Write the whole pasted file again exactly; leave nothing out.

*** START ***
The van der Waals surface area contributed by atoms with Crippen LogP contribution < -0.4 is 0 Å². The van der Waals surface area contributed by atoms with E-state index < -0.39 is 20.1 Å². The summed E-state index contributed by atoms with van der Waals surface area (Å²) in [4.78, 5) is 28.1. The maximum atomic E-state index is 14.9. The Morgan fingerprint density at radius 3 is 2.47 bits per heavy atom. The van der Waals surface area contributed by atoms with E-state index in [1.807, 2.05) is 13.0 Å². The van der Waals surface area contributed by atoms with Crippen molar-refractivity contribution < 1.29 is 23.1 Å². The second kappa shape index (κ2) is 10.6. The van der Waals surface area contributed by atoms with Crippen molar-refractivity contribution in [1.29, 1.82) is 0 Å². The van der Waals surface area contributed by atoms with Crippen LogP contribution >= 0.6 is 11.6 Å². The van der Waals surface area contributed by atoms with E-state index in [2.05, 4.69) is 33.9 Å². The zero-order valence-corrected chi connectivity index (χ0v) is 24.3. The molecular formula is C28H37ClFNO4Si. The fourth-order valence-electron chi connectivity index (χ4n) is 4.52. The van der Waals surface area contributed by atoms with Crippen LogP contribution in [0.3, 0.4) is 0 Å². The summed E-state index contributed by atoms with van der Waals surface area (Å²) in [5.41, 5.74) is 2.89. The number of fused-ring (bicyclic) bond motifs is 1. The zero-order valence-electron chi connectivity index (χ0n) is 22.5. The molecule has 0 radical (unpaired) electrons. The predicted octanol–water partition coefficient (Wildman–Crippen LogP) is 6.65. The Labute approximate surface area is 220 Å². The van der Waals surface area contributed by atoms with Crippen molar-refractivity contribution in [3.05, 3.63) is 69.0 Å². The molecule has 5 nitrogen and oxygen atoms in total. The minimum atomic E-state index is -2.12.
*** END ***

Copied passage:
The van der Waals surface area contributed by atoms with Crippen LogP contribution < -0.4 is 0 Å². The van der Waals surface area contributed by atoms with E-state index < -0.39 is 20.1 Å². The summed E-state index contributed by atoms with van der Waals surface area (Å²) in [4.78, 5) is 28.1. The maximum atomic E-state index is 14.9. The Morgan fingerprint density at radius 3 is 2.47 bits per heavy atom. The van der Waals surface area contributed by atoms with E-state index in [1.807, 2.05) is 13.0 Å². The van der Waals surface area contributed by atoms with Crippen molar-refractivity contribution < 1.29 is 23.1 Å². The second kappa shape index (κ2) is 10.6. The van der Waals surface area contributed by atoms with Crippen molar-refractivity contribution in [1.29, 1.82) is 0 Å². The van der Waals surface area contributed by atoms with Crippen LogP contribution >= 0.6 is 11.6 Å². The van der Waals surface area contributed by atoms with E-state index in [2.05, 4.69) is 33.9 Å². The zero-order valence-corrected chi connectivity index (χ0v) is 24.3. The molecular formula is C28H37ClFNO4Si. The fourth-order valence-electron chi connectivity index (χ4n) is 4.52. The van der Waals surface area contributed by atoms with Crippen LogP contribution in [0.3, 0.4) is 0 Å². The summed E-state index contributed by atoms with van der Waals surface area (Å²) in [5.41, 5.74) is 2.89. The number of fused-ring (bicyclic) bond motifs is 1. The zero-order valence-electron chi connectivity index (χ0n) is 22.5. The molecule has 0 radical (unpaired) electrons. The predicted octanol–water partition coefficient (Wildman–Crippen LogP) is 6.65. The Labute approximate surface area is 220 Å². The van der Waals surface area contributed by atoms with Crippen molar-refractivity contribution in [3.05, 3.63) is 69.0 Å². The molecule has 5 nitrogen and oxygen atoms in total. The minimum atomic E-state index is -2.12.